Jessica Birky awarded NSF Graduate Fellowship

Jessica Birky, a graduating senior at UCSD and student participant in the Cool Star Lab’s SDSS Faculty and Student Team program, has been awarded the 2019 NSF Graduate Research Fellowship. Started in 1952, the NSF Graduate Research Fellowship Program (GRFP) supports outstanding graduate students in NSF-supported science, technology, engineering, and mathematics (STEM) Master’s and doctoral degrees at US institutions. In 2018, 2,000 awards were made among 12,000 applicants (roughly in line with other NSF funding programs), making the NSF GRFP one of the most competitive fellowship programs currently available.

Jessica designed her application around developing data-driven spectroscopic models for M dwarfs to determine detailed chemical abundances (<0.1 dex precision) for these common, low-mass stars. She has already started this work at UCSD and MPIA (collaborating with NYU’s David Hogg and UNC’s Andrew Mann) by analyzing SDSS APOGEE data with The Cannon. Jessica’s proposal aims to extend this work by using the thousands of kinematic pairs identified in Gaia, while separating out binaries and rapid rotators.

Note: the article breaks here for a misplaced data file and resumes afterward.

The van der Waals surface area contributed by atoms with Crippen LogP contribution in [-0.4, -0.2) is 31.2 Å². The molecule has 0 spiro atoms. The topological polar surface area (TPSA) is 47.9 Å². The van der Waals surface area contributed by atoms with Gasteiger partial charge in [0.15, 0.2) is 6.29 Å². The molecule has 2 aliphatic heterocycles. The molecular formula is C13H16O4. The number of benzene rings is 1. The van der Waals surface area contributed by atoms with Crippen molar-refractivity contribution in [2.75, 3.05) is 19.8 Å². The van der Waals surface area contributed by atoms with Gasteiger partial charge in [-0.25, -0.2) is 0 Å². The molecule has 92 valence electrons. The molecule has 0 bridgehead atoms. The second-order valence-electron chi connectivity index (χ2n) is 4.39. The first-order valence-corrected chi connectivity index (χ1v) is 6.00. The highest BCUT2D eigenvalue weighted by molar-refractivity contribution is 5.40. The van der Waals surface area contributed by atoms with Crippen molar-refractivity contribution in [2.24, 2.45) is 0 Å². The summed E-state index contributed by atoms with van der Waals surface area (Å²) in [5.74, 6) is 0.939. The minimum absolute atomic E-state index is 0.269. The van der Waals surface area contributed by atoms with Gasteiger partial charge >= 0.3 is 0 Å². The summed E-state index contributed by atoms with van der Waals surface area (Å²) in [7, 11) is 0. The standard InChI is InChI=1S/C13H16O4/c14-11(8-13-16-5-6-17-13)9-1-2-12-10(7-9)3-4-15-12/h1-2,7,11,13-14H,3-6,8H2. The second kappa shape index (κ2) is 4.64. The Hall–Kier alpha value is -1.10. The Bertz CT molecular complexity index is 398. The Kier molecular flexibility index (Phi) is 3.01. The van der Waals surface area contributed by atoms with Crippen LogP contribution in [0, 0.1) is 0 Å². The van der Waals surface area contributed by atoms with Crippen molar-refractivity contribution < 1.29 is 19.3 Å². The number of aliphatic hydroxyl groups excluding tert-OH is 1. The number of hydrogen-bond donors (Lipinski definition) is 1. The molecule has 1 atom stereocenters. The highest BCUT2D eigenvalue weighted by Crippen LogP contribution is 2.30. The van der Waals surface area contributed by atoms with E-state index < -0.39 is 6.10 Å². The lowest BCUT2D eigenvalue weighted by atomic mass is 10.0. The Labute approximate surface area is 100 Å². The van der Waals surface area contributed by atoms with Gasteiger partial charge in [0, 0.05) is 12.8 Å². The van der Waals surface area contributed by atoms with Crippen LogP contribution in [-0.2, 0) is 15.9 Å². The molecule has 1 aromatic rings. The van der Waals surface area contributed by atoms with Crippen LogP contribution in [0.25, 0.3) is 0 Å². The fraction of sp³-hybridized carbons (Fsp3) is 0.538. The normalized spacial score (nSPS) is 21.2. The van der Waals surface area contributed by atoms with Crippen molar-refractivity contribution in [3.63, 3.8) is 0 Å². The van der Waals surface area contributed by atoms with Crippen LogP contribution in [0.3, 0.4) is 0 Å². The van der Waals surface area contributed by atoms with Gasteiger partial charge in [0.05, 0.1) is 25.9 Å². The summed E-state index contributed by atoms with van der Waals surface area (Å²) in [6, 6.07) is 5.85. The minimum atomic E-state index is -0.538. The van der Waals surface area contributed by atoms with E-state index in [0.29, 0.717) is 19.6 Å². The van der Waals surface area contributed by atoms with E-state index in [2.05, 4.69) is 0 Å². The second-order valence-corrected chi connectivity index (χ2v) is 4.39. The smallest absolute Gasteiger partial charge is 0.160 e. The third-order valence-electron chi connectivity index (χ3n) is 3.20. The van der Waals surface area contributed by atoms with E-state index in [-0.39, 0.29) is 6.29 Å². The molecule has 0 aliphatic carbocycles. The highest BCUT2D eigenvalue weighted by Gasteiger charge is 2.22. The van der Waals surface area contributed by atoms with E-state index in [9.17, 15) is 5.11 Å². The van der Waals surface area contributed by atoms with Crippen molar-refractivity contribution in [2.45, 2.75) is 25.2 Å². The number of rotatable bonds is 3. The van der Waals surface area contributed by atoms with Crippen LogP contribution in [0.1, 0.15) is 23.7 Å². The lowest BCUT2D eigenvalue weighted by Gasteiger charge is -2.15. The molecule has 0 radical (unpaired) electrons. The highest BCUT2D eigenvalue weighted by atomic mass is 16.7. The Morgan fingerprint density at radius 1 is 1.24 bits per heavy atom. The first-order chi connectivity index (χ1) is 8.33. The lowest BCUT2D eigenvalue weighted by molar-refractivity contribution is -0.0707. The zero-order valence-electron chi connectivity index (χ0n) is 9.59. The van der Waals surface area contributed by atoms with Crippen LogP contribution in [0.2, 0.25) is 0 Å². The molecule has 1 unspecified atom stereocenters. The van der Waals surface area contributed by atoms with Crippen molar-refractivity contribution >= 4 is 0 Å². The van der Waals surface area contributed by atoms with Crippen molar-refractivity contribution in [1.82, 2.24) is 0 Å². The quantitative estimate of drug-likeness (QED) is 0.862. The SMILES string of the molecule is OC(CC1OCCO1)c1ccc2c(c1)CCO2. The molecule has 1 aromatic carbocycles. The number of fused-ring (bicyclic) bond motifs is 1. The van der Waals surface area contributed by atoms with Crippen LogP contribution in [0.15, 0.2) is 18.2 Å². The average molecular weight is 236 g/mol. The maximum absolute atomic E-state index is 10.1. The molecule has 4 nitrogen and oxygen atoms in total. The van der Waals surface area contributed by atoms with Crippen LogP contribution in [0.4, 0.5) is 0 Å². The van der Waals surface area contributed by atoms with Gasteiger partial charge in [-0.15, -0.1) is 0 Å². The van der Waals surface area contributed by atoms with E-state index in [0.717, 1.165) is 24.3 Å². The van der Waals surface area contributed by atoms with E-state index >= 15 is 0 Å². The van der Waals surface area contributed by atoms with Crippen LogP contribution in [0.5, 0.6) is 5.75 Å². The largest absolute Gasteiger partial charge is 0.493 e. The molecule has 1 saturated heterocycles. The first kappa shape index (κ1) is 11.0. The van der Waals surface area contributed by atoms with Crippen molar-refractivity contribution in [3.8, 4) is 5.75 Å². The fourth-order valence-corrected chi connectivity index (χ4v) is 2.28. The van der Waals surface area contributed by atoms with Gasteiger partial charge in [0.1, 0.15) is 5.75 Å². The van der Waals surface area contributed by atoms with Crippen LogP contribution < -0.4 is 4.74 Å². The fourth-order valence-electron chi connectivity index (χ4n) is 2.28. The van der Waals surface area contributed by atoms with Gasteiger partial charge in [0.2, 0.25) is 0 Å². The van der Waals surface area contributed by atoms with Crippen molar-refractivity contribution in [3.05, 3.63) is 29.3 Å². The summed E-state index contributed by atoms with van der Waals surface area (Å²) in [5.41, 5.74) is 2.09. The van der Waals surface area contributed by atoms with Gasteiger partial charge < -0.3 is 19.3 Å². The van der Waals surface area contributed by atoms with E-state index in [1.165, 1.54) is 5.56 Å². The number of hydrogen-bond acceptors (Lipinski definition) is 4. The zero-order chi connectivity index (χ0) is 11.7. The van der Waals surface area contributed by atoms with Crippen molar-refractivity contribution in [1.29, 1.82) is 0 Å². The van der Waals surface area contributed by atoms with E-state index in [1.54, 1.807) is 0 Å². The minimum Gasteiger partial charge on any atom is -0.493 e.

Jessica has less than a week to decide which graduate program she will be attending, but the fortunate institution will now have a fully-funded prize-winning scholar for the first 3 years!

Congratulations Jessica!

Ivanna Escala wins NSF and Ford Foundation Graduate Fellowships

Former Cool Star Lab member Ivanna Escala, now a graduate student at Caltech, has been awarded both National Science Foundation and Ford Foundation Graduate Fellowships. These prestigious graduate fellowships are awarded across all fields, and aim to support and recognize outstanding graduate students as they pursue Master’s and PhD degrees. These fellowships will support Ivanna as she continues her astrophysics research in numerical modeling of galaxy formation.

Congratulations Ivanna!

Adam Burgasser shares thoughts and experiences on recruiting diverse graduate students in UCSD workshop

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On April 21st, the Division of Social Sciences at UCSD held a panel discussion on Recruiting a Diverse Graduate Student Pool, which included Adam Burgasser, Frances Contreras from the Department of Education Studies and Antonio DeMaio from the School of Medicine. Adam spoke on the efforts of the UCSD Physics Department to increase diversity in its graduate program.

Physics has a long road toward equity, with only 2% and 3% of Physics PhDs being conferred to African Americans and Hispanic Americans, and only 19% of Physics PhDs going to women. One tool toward improving these numbers and those of faculty and STEM professionals is to recruit, train, support and retain a diverse graduate population.

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